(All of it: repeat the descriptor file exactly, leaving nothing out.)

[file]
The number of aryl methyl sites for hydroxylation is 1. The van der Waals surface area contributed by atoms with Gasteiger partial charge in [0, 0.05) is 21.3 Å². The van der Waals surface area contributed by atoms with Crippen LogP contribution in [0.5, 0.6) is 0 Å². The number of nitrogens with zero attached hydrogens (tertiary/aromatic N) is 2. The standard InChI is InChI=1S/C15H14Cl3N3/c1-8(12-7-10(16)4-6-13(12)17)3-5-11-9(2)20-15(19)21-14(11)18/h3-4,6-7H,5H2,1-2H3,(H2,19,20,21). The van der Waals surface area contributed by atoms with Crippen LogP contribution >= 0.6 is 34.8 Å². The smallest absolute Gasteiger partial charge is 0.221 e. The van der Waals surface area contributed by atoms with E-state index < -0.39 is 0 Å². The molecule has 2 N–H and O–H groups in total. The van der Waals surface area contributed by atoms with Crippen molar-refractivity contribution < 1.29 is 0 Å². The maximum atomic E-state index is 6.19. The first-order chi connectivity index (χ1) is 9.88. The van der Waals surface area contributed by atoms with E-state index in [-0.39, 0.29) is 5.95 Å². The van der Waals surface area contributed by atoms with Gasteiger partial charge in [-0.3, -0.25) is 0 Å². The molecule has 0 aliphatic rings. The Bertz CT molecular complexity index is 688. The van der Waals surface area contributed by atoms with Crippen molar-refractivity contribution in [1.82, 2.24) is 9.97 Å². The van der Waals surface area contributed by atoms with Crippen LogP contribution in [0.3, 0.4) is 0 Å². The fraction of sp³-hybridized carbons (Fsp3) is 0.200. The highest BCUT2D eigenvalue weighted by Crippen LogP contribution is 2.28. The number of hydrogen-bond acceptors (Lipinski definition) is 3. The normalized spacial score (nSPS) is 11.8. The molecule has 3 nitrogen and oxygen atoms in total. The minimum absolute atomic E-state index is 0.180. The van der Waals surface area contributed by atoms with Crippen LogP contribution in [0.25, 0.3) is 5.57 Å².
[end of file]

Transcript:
The number of aryl methyl sites for hydroxylation is 1. The van der Waals surface area contributed by atoms with Gasteiger partial charge in [0, 0.05) is 21.3 Å². The van der Waals surface area contributed by atoms with Crippen LogP contribution in [0.5, 0.6) is 0 Å². The number of nitrogens with zero attached hydrogens (tertiary/aromatic N) is 2. The standard InChI is InChI=1S/C15H14Cl3N3/c1-8(12-7-10(16)4-6-13(12)17)3-5-11-9(2)20-15(19)21-14(11)18/h3-4,6-7H,5H2,1-2H3,(H2,19,20,21). The van der Waals surface area contributed by atoms with Crippen LogP contribution >= 0.6 is 34.8 Å². The smallest absolute Gasteiger partial charge is 0.221 e. The van der Waals surface area contributed by atoms with E-state index < -0.39 is 0 Å². The molecule has 2 N–H and O–H groups in total. The van der Waals surface area contributed by atoms with Crippen molar-refractivity contribution < 1.29 is 0 Å². The maximum atomic E-state index is 6.19. The first-order chi connectivity index (χ1) is 9.88. The van der Waals surface area contributed by atoms with E-state index in [-0.39, 0.29) is 5.95 Å². The van der Waals surface area contributed by atoms with Gasteiger partial charge in [-0.3, -0.25) is 0 Å². The molecule has 0 aliphatic rings. The Bertz CT molecular complexity index is 688. The van der Waals surface area contributed by atoms with Crippen molar-refractivity contribution in [1.82, 2.24) is 9.97 Å². The van der Waals surface area contributed by atoms with Crippen LogP contribution in [0.3, 0.4) is 0 Å². The fraction of sp³-hybridized carbons (Fsp3) is 0.200. The highest BCUT2D eigenvalue weighted by Crippen LogP contribution is 2.28. The number of hydrogen-bond acceptors (Lipinski definition) is 3. The normalized spacial score (nSPS) is 11.8. The molecule has 3 nitrogen and oxygen atoms in total. The minimum absolute atomic E-state index is 0.180. The van der Waals surface area contributed by atoms with Crippen LogP contribution in [0.25, 0.3) is 5.57 Å².